An ancient story is retold in Dr. Alexander Shaia’s stunning anthropological and psychological stripping-down of the four gospels; Heart and Mind: The Four-Gospel Journey for Radical Transformation. Dr. Shaia offers a new image through the depictions of the Gospels. It is while the readers are willing to “rest in John’s garden” that he introduces a new lens of perception for the original story of Adam and Eve. A masterful and insightful unveiling that truly transforms the purview of the Path that leads us closer to Truth.
Genesis described that Adam and Eve’s life in the Garden of Eden was blissful and completely carefree. Yet that untroubled state could not last. The pair’s innocent delight had been coupled with a grant of self-will. An irresistible inner longing called them to exercise the free choice they had been given. Assisted by the intervention of a snake (the ancient symbol of transformation and rebirth), they chose to try to become more connected with God—more “like gods”—and ate the fruit of knowledge.
When they ate, their carefree life vanished and they in effect began the process of growing up. Their decision gained them a more mature relationship with God, but it also had hard consequences. The heaviest price that God exacted for their temerity was ejection from the garden. Paradise, their child-like world of beauty and abundance, was lost forever. (211)
Adam and Eve did not sin in the Garden of Eden, they opened their eyes. They grew up.
It’s not Sinning, It’s a New Beginning
Like a young adult leaving the home for the first time, leaving the shelter and protections that the parents provide; Adam and Eve wrestled with living with a full frontal exposure to all that is possible.
As children, our parents operate as our filters for the bigger truth. Information is shared with us at differing cognitive levels. So as we develop, we are capable of taking in more information and registering it as part of our existence. In most cases, none of us are prepared for the adult world and that reality hits us hard. It almost reveals itself as a new Truth.
This revelation all but forces the bursting of a new seed inside that begins to grow. For this growth to flourish, it needs space. In order to obtain the space necessary for this growth to continue to flourish, we need to move away from the protections against the elements.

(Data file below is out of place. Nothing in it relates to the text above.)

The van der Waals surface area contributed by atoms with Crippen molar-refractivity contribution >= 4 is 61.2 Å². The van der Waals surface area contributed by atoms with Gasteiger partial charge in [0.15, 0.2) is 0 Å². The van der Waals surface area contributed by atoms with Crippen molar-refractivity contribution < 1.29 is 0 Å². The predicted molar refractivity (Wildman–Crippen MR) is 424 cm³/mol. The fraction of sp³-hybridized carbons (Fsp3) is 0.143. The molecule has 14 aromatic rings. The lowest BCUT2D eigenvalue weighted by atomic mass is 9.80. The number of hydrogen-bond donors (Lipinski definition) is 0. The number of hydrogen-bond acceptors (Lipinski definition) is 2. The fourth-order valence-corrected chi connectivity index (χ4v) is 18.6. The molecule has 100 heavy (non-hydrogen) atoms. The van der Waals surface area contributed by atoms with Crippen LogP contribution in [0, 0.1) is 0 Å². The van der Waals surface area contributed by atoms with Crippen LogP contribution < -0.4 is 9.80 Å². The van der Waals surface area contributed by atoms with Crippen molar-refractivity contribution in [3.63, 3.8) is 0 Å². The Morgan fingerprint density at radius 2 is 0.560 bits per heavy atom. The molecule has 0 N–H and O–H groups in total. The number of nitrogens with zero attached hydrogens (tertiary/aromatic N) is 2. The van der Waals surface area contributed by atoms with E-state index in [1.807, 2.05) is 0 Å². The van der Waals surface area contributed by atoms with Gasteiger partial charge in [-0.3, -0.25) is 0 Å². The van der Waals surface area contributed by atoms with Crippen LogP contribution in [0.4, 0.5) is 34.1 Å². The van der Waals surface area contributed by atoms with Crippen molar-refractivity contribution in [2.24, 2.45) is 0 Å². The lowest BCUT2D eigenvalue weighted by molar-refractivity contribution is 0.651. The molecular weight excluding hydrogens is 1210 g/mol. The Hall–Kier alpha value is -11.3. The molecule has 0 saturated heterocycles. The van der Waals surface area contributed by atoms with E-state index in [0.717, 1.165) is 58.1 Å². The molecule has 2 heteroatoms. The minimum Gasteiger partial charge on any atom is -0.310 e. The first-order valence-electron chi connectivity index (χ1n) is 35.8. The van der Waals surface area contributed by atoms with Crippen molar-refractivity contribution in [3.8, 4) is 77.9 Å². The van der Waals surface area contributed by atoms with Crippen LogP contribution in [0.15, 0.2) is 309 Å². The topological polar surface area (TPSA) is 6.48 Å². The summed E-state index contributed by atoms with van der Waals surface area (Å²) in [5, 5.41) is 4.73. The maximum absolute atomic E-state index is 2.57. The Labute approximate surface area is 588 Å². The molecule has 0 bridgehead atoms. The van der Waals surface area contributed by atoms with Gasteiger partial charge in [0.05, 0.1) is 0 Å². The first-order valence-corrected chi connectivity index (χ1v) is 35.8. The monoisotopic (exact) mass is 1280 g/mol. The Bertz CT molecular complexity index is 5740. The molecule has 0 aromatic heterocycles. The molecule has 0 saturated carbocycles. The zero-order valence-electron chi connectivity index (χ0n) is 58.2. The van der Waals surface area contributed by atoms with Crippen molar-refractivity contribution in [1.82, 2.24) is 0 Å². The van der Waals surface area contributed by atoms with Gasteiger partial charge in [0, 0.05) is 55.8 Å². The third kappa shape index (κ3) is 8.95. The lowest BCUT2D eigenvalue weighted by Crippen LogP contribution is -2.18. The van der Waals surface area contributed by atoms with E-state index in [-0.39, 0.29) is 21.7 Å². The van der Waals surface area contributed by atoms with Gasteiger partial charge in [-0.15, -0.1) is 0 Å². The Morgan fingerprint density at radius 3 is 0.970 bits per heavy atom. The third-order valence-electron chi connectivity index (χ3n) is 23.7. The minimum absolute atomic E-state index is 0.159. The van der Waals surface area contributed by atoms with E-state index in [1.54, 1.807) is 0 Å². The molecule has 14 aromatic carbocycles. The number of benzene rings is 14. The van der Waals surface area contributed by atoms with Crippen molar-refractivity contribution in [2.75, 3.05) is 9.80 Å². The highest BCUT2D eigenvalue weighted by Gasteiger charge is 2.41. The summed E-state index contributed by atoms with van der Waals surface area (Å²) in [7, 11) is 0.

In order for each of us to grow, we must leave all that we know, all that protects us and keeps us safe, and move outward into our own gardens and weather the elements, the cruel nature of the world, and wrestle with suffering.
Adam and Eve entered into a new season of growth. God didn’t fling them out of the Garden with animosity and contempt. God had to let them discover the world for themselves. God did what parents around the world do every day; God let go of his children so that they could grow on their own terms with their own choices. Parents alike know, just as God knew, that love includes freedom. God is love, and love is not controlling.
Just like we, as parents, tell our children specifically not to do many things, they do it anyway. Don’t we know they will do that which we do not want them to do, just as soon as the words leave our mouths? It’s a natural compulsion. We do what we are told not to. Paul wrote of this in his letter to the Romans.
I do not understand what I do. For what I want to do I do not do, but what I hate I do. And if I do what I do not want to do, I agree that the law is good…For I have the desire to do what it good, but I cannot carry it out. For I do not do the good I want to do, but the evil I do not to do—this I keep on doing… (Romans 7:15-19, NIV)
Do we do the things we should not do so that we can learn for ourselves, outside the shelters and confines of the protection our parents have over us? Aren’t we such stubborn creatures that we will justify any and every reason to find out for ourselves what happens when we touch our tongue to a 9-volt battery?